Lammy: black and Jewish people share historic pain - we must fight racism together

The Shadow Justice Minister joined other prominent figures for a special Black Lives Matter Everywhere event at JW3


Labour's David Lammy has used an appearance at JW3's Black Lives Matter Everywhere event to speak of the historic "rainbow alliance" that has existed between black and Jewish communities across the world in what he said was now a "critical moment'' in the struggle against racism.

The Shadow Justice Minister was one of four panellists to take part in Sunday evening's online meeting organised by the Jewish Council for Racial Equality (JCORE) in response to the protests following the death of George Floyd in America.

Stressing the impact of the structural racism and colonialism on black people, the Tottenham MP noted how the current pandemic had also disproportionately hit the black and Jewish communities, including, he said, ''my Chief Rabbi in the Charedi community, Rabbi Pinter.''

But keen to stress the need for a unified response to "this great struggle", Mr Lammy added: "I hope we can remain united in this fight against this horrible evil that is holding people back.''

He then said: ''It really is important to remind this audience of that rainbow alliance that has existed between our two communities because of that historic pain and our understanding.''

The MP added the "historic pain" was also a ''biblical pain", rooted in the shared sense of "exile''. 

He then outlined the racist tropes directed at black people and those directed at Jews, "Tropes about power, hoarding of wealth, mean – and conspiracy theories."

He spoke also of the role Jewish lawyers had played in the American civil rights movement, and in South Africa in the fight against apartheid.

And when black people in the UK struggled to rent homes when first moving to the UK, Mr Lammy said it had often been only Jewish landlords who were willing to offer their properties.

Over 2,000 people watched the JW3 event, which was introduced by CEO Raymond Simonson. He said: "It has been a difficult week for everyone, wherever it is you are watching.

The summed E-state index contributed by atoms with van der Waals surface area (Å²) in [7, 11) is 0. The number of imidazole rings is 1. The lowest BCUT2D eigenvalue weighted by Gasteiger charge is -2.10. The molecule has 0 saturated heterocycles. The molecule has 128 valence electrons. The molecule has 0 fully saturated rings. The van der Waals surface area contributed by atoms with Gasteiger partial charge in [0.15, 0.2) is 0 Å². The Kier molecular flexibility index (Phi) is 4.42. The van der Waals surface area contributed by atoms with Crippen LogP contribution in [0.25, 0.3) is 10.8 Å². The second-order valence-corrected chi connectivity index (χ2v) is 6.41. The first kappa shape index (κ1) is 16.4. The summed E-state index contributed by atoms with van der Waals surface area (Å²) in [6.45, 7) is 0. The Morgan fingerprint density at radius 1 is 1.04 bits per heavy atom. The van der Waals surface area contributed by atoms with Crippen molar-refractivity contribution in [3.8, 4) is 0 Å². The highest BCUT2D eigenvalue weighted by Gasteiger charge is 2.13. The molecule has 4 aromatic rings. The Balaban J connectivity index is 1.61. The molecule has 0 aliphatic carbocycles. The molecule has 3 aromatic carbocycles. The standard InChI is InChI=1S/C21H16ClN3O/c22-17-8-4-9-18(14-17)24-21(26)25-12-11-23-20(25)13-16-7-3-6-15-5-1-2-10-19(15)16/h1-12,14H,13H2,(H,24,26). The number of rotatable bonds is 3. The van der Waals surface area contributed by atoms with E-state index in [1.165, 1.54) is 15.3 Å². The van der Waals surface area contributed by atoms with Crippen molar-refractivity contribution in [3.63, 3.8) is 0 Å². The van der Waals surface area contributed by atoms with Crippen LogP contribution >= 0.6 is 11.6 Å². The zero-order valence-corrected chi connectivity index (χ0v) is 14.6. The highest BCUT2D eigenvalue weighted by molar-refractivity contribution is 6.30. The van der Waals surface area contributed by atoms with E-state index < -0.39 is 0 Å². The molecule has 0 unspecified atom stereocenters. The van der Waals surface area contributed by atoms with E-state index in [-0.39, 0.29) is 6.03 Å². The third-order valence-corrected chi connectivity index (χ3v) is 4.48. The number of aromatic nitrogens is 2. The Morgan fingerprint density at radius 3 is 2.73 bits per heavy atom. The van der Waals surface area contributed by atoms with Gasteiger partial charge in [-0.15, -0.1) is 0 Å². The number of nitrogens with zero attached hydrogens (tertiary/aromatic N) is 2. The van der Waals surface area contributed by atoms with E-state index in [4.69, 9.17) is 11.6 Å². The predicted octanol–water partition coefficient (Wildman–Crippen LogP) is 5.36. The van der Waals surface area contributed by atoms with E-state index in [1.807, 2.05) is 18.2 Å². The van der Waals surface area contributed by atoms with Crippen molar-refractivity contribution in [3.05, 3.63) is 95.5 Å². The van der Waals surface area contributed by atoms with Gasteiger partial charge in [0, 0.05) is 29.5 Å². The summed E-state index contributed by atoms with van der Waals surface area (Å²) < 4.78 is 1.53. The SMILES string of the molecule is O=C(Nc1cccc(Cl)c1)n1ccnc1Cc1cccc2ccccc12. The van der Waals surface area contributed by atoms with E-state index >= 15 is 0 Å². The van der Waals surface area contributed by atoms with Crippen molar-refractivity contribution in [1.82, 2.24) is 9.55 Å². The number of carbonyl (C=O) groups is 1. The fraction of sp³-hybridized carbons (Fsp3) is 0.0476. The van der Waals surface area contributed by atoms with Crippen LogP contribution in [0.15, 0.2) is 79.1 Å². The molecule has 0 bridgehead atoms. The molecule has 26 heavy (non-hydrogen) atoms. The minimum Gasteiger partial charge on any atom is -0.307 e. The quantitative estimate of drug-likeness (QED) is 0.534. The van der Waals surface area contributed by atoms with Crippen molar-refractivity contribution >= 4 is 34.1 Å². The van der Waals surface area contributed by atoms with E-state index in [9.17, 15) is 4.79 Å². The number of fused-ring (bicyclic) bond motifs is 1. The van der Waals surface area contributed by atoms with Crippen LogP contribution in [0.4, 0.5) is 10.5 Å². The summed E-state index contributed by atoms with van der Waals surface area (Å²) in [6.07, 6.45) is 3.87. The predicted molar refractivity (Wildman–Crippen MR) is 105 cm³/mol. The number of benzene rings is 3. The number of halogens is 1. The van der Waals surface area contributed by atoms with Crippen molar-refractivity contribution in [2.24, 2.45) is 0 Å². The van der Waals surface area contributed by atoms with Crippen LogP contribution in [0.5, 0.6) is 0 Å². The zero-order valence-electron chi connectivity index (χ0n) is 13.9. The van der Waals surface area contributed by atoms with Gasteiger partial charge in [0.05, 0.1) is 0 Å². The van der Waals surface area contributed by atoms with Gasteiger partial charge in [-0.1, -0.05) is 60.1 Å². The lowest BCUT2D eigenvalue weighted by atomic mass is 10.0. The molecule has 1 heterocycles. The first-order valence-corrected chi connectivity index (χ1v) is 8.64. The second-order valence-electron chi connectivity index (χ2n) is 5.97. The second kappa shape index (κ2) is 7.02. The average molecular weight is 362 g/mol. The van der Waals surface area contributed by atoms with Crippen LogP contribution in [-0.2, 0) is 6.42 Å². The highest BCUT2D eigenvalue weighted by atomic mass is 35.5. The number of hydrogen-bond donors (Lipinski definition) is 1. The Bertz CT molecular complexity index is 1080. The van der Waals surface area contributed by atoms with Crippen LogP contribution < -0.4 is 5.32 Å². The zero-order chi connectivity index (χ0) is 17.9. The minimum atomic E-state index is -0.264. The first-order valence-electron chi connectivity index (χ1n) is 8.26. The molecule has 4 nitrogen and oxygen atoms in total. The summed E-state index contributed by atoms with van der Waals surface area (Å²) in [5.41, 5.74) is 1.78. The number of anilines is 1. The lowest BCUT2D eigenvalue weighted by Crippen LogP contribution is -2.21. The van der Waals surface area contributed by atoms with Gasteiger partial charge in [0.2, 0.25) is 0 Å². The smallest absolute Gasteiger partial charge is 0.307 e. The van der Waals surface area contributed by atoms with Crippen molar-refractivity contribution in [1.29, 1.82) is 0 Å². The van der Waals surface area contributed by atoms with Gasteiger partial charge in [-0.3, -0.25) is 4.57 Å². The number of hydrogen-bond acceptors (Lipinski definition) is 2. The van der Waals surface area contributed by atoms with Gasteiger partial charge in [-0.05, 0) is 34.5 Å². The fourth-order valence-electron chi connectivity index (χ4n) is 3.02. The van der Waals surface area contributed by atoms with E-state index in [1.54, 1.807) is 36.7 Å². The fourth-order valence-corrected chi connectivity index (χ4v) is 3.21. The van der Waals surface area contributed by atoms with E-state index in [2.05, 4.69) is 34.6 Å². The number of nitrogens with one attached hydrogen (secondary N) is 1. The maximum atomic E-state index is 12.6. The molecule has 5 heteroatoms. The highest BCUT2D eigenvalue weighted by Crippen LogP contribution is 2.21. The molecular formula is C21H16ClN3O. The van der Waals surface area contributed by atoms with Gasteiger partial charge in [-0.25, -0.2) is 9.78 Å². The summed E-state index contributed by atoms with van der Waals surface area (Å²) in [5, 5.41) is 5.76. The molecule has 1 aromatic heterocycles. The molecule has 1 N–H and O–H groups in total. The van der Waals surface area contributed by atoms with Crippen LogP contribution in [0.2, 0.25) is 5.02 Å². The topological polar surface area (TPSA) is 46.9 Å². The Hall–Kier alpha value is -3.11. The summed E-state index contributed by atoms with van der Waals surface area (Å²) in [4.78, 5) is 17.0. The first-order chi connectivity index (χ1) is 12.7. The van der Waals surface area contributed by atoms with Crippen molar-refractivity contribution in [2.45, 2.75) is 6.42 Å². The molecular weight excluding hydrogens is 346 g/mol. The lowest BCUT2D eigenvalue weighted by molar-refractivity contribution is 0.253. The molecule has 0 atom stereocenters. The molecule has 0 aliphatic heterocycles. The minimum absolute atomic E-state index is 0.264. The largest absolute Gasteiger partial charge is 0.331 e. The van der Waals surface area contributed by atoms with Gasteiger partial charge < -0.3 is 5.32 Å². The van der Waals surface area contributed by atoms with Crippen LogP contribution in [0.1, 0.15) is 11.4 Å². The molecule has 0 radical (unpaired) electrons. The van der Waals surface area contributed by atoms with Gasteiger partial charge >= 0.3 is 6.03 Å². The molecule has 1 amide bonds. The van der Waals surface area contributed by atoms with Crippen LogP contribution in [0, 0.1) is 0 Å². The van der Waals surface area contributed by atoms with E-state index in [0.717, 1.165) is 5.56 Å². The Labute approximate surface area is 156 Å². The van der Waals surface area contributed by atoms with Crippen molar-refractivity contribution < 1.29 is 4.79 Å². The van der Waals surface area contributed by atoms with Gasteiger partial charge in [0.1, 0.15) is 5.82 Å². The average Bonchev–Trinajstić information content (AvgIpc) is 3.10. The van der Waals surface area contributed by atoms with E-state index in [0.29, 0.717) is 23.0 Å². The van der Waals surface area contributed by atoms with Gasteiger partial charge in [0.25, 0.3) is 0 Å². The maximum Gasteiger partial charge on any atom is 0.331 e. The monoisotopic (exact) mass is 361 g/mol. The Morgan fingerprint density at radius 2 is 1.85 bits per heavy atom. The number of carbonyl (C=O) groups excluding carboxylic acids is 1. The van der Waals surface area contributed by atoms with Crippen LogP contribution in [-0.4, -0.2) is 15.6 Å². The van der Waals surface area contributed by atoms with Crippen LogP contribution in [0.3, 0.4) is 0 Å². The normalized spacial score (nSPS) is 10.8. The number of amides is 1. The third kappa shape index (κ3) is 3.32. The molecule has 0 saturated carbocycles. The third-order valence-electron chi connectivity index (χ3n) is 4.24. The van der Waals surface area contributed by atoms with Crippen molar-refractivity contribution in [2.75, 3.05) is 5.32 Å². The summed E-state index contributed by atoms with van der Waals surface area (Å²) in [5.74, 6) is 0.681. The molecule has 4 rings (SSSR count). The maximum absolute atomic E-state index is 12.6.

''Our aim was for us to have a conversation, which at times can be a difficult conversation, but that's OK. ''

JCORE executive director Dr Eddie Friedman hosted the discussion, saying she wished to explore how ''Black Jewish relations can get further developed.''

Black-Jewish journalist Nadine Batchelor-Hunt claimed that during the last general election Jews were not necessarily "standing in solidarity with black people towards the shared challenge of racism.''

The former president of the Cambridge University Black and Minority Ethnic Campaign added the she had been part of group called "Jews Against Boris" whose purpose was to highlight how ''solidarity in the fight against racism is the only way you are going to get rid of racism".

Ms Batchelor-Hunt, who had supported Jeremy Corbyn at the last election, said that Sunday's event was important because it showed ''there is a will now to say to the black community we are going to stand with you against this form of hate and this form of oppression, which before had not happened on a big enough scale ever.''

She said she had written to "communal organisations" and to Jewish religious leaders "asking for support for black Jews - and it just wasn't happening.''

Later, Ms Batchelor-Hunt said she did not know how to address ''anti-Blackness'' in the community, which she said was tied into the broader issue of racism within the white community.

But she accepted there was "a difference between an average white person and a Jewish person''.

Ms Batchelor-Hunt said it would be ''nice one day to go to Kosher Kingdom and not be stared at".

Meanwhile, April Baskin, a Jewish-African activist and community organiser in America, backed calls for the United States to address the ''trauma'' of its history of slavery.

She said: "In terms of black-Jewish relations, there is so much to say. Speaking to a Jewish audience - it's finding more productive ways of noticing the differences  culturally and historically in the way antisemitism operates versus racism.

"There are core differences in the way racism operates."

Ms Baskin said the historical legacy of the Holocaust had sometimes left Jews in the United States afraid to speak out more.

She said ''more Jews at this moment'' were speaking out over anti-black racism.

Lord Simon Woolley, the founder and director of Operation Black Vote and the Advisory Chair of the Government of the United Kingdom Race Disparity Unit, said: ''Out of this crisis we must rebuild bigger and better.''

He called for the audience to ''stand up and be a leader - we are not asking for social and racial justice. We are demanding it. Tell the word we are together in this and we will build a brighter future.''


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